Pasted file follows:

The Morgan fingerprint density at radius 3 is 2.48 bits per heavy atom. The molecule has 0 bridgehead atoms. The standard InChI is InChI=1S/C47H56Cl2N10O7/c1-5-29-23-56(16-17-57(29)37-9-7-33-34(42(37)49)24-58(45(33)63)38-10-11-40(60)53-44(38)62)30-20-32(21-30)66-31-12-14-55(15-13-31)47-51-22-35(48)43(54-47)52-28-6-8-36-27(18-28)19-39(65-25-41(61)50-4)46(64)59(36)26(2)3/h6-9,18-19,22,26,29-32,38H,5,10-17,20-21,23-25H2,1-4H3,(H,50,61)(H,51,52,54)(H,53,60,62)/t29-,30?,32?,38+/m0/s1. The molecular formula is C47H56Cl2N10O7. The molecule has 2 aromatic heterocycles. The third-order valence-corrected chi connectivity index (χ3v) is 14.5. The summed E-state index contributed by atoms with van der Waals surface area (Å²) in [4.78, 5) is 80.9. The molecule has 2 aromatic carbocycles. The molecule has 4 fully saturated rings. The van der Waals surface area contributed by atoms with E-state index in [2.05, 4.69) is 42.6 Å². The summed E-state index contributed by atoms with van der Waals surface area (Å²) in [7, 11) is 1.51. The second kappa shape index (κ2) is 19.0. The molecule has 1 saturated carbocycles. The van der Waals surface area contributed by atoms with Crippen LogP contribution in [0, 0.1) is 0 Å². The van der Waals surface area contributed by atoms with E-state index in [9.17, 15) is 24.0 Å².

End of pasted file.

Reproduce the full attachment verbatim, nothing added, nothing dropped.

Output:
The Morgan fingerprint density at radius 3 is 2.48 bits per heavy atom. The molecule has 0 bridgehead atoms. The standard InChI is InChI=1S/C47H56Cl2N10O7/c1-5-29-23-56(16-17-57(29)37-9-7-33-34(42(37)49)24-58(45(33)63)38-10-11-40(60)53-44(38)62)30-20-32(21-30)66-31-12-14-55(15-13-31)47-51-22-35(48)43(54-47)52-28-6-8-36-27(18-28)19-39(65-25-41(61)50-4)46(64)59(36)26(2)3/h6-9,18-19,22,26,29-32,38H,5,10-17,20-21,23-25H2,1-4H3,(H,50,61)(H,51,52,54)(H,53,60,62)/t29-,30?,32?,38+/m0/s1. The molecular formula is C47H56Cl2N10O7. The molecule has 2 aromatic heterocycles. The third-order valence-corrected chi connectivity index (χ3v) is 14.5. The summed E-state index contributed by atoms with van der Waals surface area (Å²) in [4.78, 5) is 80.9. The molecule has 2 aromatic carbocycles. The molecule has 4 fully saturated rings. The van der Waals surface area contributed by atoms with E-state index in [2.05, 4.69) is 42.6 Å². The summed E-state index contributed by atoms with van der Waals surface area (Å²) in [7, 11) is 1.51. The second kappa shape index (κ2) is 19.0. The molecule has 1 saturated carbocycles. The van der Waals surface area contributed by atoms with Crippen LogP contribution in [0, 0.1) is 0 Å². The van der Waals surface area contributed by atoms with E-state index in [9.17, 15) is 24.0 Å².